Pints for pennies:a public risk?

Deputy News Editor 15 January 2009

Financially embattled students may at last have a reason to celebrate this January as the price of a pint plummets to just 99p. However the new offer, which is given by The Regal pub on St Andrews Street, has caused some controversy amongst health campaigners, who say it will encourage binge drinking.

The leader of the Cambridge city council, Cllr Ian Nimmo-Smith, is looking into whether the pub should have its license reviewed. He has suggested that the new deal could lead to alcohol fuelled trouble in the area.

The councillor, speaking to the Cambridge Evening news, said “By cutting beer prices, this pub chain is encouraging people to drink more.”

“I am worried this could lead to more problems for residents and the police. This move is obviously designed to increase business during this difficult climate without any regard for the consequences”

These accusations are denied by the Wetherspoons group. A spokesman told the Cambridge Student (TCS) that what really matters is not the price of any particular drink but the quality of staff and management.

“The Regal is very well managed. We would not allow anyone to buy themselves 10 pints for £10, as some have said, as this would not be responsible.”

” We haven’t had any trouble as a result of the new deal, although we have noticed that lots more people are coming through the doors.”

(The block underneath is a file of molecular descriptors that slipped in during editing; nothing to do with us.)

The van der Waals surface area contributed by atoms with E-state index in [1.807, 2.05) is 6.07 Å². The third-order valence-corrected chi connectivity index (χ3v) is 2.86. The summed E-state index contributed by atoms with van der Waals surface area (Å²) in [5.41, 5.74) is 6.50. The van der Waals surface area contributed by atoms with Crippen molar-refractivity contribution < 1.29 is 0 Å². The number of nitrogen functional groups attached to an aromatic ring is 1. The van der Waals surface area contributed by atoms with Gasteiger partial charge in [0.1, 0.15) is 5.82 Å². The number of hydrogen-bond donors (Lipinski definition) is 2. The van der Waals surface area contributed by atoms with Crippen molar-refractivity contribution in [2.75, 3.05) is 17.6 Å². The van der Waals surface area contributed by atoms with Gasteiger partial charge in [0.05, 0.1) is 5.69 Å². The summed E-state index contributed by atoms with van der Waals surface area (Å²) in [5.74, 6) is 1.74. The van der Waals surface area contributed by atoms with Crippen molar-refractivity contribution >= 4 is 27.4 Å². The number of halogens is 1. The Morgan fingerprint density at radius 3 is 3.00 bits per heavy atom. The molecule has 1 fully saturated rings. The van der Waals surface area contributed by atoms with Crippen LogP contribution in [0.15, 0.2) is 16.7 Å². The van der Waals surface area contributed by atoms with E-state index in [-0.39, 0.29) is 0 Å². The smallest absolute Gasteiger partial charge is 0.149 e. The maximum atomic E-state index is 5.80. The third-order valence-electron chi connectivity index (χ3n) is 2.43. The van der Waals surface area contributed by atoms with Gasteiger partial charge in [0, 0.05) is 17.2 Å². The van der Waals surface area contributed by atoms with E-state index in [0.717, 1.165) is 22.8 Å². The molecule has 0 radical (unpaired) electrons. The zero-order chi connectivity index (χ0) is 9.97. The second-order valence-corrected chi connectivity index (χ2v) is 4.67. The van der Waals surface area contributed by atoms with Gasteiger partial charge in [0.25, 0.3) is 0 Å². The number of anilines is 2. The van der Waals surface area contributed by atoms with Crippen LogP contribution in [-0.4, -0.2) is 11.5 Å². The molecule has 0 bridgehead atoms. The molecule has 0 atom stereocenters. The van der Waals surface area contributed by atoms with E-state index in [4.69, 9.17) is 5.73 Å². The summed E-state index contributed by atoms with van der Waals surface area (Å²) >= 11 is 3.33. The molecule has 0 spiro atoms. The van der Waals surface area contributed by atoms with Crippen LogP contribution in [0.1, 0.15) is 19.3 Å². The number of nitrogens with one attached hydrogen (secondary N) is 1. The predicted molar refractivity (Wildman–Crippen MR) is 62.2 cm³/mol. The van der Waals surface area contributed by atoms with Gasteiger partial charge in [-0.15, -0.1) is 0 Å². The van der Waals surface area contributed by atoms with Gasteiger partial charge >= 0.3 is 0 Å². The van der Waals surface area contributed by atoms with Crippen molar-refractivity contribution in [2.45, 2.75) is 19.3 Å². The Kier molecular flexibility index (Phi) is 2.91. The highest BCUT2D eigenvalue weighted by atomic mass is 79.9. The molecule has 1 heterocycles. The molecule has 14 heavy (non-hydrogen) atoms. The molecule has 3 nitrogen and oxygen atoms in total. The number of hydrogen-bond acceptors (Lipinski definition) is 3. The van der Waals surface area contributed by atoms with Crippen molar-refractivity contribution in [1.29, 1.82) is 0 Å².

Further he pointed out that the type of alcohol reduced to 99p was important.

“Green King IPA has a relatively low strength and is often enjoyed by an older generation.”

Wetherspoons has made price reductions on 5 of its drinks. A bottle of San Miguel is also now 99p whilst a bottle of Blossom Hill wine will sell for £4.99.

The company has also reduced the cost of five of its meals to £2.99, although many pubs across the country are now selling meals for £1. These so called ‘credit-crunch menus’ are spreading across the country as pubs try to undercut one another to offer the best deals during the economic slowdown.

Health campaigners have been less enthused by the fall in prices, claiming that the cheap drinks could lead to a rise in hospital admissions. Don Shenker of Alcohol Concern told the Times newspaper that although reduced costs in a recession should be welcomed for some basic commodities, the same should not be said of cheap drinks.

“Alcohol causes harm to the nation’s health and economy, and there appears to be a strong link between cheap alcohol and the high levels of binge drinking in the UK.”

Andrea Walko, CUSU welfare officer, told TCS that the students’ union is keen to promote responsible drinking:”Our message is that if you are going to drink, make sure you know the facts about alcohol. A pint of standard beer is two units. The government recommends that men drink 3-4 units or less a day and that women drink 2-3 units or less.”

CUSU has recently campaigned to raise awareness about responsible drinking amongst students, handing out ‘drinking wheels’ which state the relative strengths of different types of alcohol.

Pete Jefferys

Deputy News Editor